I suppose the greatest value of this kind of study, if you feel you can trust the methodology and actual statistics, is that it provides a bit of a benchmark as to how we’re doing locally compared to other markets around the world. The Demographia study looks at 265 housing markets and determines housing affordability for each assigning a “median multiplier” as its affordability measure. The “median multiplier” shows you how many years of median household income it takes to buy a home priced at the median in each market.  We’re not quite sure which median income measure was used, or how a “house” is actually defined, but let’s assume that these measures are consistent from one survey to the next and see how things have changed in relation to some other Canadian markets. Here’s a quick look at the changes over the last three survey periods.

Recent price declines would suggest that Saskatoon might have already bottomed out as far as affordability is concerned, at least for now. I haven’t been able to make sense of the “median price” that the Demographia study has used for Saskatoon, but I can say with certainty that the median price of a Saskatoon house has been $21,250 lower over the past 90 days compared to the third quarter of 2008, the period that is measured for the study. It’s down $38,000 from its peak in Q2 when the median price of a Saskatoon house hit $315,000. Things are starting to look up for affordability. With any luck, we’ll be back in the “moderately unaffordable” category soon, and even that has a nice ring to it right now.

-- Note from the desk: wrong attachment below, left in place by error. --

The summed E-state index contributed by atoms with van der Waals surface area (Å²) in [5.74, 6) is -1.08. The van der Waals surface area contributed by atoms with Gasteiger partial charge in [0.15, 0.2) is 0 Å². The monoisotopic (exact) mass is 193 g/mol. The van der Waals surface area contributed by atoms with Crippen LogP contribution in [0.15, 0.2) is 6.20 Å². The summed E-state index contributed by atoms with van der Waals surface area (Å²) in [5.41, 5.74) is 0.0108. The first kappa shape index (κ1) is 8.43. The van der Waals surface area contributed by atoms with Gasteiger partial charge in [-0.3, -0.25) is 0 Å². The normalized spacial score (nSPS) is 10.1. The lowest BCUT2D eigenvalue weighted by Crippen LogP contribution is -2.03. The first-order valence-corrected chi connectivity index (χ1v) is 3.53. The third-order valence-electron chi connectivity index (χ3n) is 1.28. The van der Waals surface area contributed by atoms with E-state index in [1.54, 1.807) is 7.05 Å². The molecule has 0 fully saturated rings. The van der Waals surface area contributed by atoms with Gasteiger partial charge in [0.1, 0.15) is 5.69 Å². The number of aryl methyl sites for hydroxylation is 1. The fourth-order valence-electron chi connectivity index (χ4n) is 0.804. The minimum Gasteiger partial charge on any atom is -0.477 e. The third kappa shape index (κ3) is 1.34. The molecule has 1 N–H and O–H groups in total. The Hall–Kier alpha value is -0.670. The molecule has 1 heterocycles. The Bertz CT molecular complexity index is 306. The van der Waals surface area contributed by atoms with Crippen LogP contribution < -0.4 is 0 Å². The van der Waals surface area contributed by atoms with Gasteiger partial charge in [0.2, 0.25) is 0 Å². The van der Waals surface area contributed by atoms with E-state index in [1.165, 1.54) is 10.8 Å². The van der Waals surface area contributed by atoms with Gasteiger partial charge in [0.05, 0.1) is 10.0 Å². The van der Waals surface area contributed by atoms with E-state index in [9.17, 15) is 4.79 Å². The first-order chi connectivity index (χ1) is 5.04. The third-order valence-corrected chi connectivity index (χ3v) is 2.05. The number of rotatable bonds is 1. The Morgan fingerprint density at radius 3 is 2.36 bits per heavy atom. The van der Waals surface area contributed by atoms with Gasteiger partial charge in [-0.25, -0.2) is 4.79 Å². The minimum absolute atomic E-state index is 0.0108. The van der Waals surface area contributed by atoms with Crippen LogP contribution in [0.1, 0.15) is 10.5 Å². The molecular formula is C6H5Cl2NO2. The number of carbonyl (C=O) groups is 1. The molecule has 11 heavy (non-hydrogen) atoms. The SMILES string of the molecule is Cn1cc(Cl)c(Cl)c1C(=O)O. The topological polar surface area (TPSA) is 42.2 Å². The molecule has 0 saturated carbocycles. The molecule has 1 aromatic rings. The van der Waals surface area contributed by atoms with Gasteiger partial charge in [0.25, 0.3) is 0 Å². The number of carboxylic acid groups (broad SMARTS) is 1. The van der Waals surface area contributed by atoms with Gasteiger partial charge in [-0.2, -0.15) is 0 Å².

See the latest Demographia Affordability Study here
A copy of the 2008 study is here (data from Q3/07)
A copy of the 2007 study is here (data from Q3/06)
See the Star Phoenix story on this study here
And another Star Phoenix story here

I’m always happy to answer your Saskatoon real estate questions.  All of my contact info is here. Please feel free to call or email.

Norm Fisher
Royal LePage Saskatoon Real Estate

U.S. Federal Reserve to tighten lending rules

CNN: The Federal Reserve is expected to overhaul lending rules on Monday in an effort to prevent another mortgage crisis.

Good idea Ben! It would be foolhardy to encourage a second mortgage crisis while you’re busy dealing with the first one.

I’m always happy to answer your Saskatoon real estate questions.  All of my contact info is here. Please feel free to call or email.

Follow our daily updates on Twitter @SaskatoonHomes.

Norm Fisher
Royal LePage Saskatoon Real Estate

One third of homes for sale in Saskatoon are vacant, fewer than half owner occupied